What "essential" items turn out to be non-essential? - Page 2 - Fiberglass RV


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Old 09-30-2012, 04:57 AM   #15
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Having moved into and out of 6 trailers in 4 years, my "stuff" expanded and contracted over the same period of time. Hopefully with the current trailer being the final one, I'm eliminating "stuff".
Coffee cups seem to have collected over the travels from each NP, I'm leaving those home and carrying 2 metal and 2 ceramic mugs. Coffee pots, one small electric and one campfire pot, with filters. One set of silver for 4, one set of 4 knives, 4 plastic glasses. One set of (3) stacking pots and pans with lids, one large skillet for out or inside cooking. Electric toaster over and 6" electric skillet. I do not carry extra linens but put clean on each trip, 2 towels per person. Three chairs, small table, and one 6x9 mat, one small bar-b-que outdoor stove with one (1 lb) canister for coffee and cooking outside. I carry extra AA & AAA batteries, weather radio, fuses, electrical adapters for various cg hookups. One extra blanket(12v) and 2 emergency stranded kits and first aid kit. Food and clothes, toiletries. This is my goal to keep my "stuff" limited rather than expanding. I estimate maybe 300 lbs of "Stuff"!!
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Old 09-30-2012, 06:09 AM   #16
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Hi: All...What is most essential is to ENJOY. A full tank of gas every day, sit back and enjoy the scenery. Left the two zero grav. comfy chairs at home "cause their heavy"...big mistake!!!
Alf S. North shore of Lake Erie
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Old 09-30-2012, 07:56 AM   #17
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Essentials

We try to figure out what's needed but the best test is to see what's used. We began with our first RV by parking in our yard in living in it for a month, bringing in what we needed. If we don't use something on a trip we leave it home next time.

Certainly the most important single thing is Ginny, she makes everyday a joy. Equally important is to bring an attitude of wonder, a joy in new places, food and people.

We are not transporting our former life to a trailer but seeking a new life. Some fellow travelers try to pack their former life, pets, hobbies, and clothes into their new RV life. There is a joy in living with less and focusing on each other. It's the closest we've gotten to the high school dating feeling from our teens.

In a sense when we were working we had separate lives for most of our work day. In our RV life we work to create a shared life, shared interests.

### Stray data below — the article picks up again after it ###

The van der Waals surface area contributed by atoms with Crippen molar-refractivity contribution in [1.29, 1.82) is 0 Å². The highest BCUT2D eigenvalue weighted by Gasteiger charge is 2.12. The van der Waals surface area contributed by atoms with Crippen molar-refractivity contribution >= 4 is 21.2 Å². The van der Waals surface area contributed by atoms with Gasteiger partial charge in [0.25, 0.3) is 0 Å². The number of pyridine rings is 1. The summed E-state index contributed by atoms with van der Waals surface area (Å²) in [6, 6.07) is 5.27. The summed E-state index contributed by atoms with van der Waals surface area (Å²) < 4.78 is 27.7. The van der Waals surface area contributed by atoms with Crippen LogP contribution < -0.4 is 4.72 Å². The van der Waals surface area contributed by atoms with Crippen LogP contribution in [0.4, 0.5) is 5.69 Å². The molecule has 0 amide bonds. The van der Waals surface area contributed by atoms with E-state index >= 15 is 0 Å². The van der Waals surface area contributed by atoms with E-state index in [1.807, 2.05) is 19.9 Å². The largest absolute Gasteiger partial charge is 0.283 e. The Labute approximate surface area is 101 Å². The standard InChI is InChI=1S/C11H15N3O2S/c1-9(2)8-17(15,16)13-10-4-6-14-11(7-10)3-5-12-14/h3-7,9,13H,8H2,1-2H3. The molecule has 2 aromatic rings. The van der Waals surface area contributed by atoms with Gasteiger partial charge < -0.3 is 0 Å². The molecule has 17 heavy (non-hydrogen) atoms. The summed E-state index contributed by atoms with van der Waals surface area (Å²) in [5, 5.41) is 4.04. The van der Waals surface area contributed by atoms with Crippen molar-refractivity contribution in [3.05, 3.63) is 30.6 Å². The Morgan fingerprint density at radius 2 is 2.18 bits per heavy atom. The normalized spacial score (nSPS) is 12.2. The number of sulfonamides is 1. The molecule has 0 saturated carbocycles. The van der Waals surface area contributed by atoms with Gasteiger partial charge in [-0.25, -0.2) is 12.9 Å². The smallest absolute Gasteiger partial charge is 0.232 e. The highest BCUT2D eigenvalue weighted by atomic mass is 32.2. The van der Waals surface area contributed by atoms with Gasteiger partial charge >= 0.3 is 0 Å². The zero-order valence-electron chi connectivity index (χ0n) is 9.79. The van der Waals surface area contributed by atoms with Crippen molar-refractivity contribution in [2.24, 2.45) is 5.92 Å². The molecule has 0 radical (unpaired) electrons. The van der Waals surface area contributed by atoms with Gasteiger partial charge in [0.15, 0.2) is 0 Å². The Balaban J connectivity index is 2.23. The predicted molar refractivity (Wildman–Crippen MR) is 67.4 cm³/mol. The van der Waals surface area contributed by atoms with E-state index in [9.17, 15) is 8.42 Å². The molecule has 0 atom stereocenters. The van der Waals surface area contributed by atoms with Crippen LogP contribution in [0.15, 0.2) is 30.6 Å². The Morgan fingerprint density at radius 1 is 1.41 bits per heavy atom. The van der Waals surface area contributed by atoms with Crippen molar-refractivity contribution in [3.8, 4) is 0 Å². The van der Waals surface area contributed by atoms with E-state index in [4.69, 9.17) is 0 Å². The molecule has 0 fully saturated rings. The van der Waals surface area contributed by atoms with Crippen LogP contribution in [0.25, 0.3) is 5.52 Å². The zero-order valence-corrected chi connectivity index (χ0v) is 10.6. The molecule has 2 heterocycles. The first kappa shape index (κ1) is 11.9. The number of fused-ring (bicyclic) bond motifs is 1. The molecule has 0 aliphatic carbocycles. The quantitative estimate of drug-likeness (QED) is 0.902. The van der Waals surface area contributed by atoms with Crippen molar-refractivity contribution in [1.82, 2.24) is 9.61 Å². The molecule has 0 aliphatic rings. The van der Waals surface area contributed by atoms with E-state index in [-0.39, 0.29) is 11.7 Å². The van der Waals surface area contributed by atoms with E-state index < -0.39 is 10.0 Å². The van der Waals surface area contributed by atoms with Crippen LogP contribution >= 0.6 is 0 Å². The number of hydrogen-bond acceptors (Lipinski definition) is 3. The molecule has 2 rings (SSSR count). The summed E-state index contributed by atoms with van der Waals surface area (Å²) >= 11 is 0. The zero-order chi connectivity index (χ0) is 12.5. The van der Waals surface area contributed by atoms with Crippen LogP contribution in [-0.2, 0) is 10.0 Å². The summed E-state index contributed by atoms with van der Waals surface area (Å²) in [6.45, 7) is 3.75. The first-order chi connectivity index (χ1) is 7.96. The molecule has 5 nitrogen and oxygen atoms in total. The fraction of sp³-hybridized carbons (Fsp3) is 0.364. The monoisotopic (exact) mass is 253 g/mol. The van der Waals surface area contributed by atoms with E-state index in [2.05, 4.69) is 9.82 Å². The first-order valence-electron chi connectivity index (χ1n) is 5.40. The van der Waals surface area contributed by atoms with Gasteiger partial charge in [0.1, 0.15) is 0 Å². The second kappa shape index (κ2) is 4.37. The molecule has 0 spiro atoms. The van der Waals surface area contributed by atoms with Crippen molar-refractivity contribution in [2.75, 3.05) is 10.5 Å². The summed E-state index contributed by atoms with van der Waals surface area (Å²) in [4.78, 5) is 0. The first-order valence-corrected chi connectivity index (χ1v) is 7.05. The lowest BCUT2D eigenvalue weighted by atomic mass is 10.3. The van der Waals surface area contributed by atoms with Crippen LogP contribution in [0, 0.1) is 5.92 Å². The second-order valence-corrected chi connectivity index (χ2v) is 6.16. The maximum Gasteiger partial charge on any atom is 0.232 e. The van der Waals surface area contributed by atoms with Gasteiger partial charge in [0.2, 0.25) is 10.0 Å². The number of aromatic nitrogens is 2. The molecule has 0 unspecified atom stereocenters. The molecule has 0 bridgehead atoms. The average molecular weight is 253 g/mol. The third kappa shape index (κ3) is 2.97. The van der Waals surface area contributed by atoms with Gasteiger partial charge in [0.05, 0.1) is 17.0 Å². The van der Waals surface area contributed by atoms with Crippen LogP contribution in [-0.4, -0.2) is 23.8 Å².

People are forever asking Ginny, never me, how she manages for 300 days in a space the size of most people's bathrooms. I always wonder why they never ask me. It's funny when we get home how we intially feel lost.

The trick to successful RVing is the attitude you bring, the other stuff gradually gets filtered down to what you need. After every trip we review our rig and stuff, trying to make it a little better.
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Old 10-01-2012, 09:33 AM   #18
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Originally Posted by honda03842
We try to figure out what's needed but the best test is to see what's used. We began with our first RV by parking in our yard in living in it for a month, bringing in what we needed. If we don't use something on a trip we leave it home next time.

Certainly the most important single thing is Ginny, she makes everyday a joy. Equally important is to bring an attitude of wonder, a joy in new places, food and people.

We are not transporting our former life to a trailer but seeking a new life. Some fellow travelers try to pack their former life, pets, hobbies, and clothes into their new RV life. There is a joy in living with less and focusing on each other. It's the closest we've gotten to the high school dating feeling from our teens.

In a sense when we were working we had separate lives for most of our work day. In our RV life we work to create a shared life, shared interests.

People are forever asking Ginny, never me, how she manages for 300 days in a space the size of most people's bathrooms. I always wonder why they never ask me. It's funny when we get home how we intially feel lost.

The trick to successful RVing is the attitude you bring, the other stuff gradually gets filtered down to what you need. After every trip we review our rig and stuff, trying to make it a little better.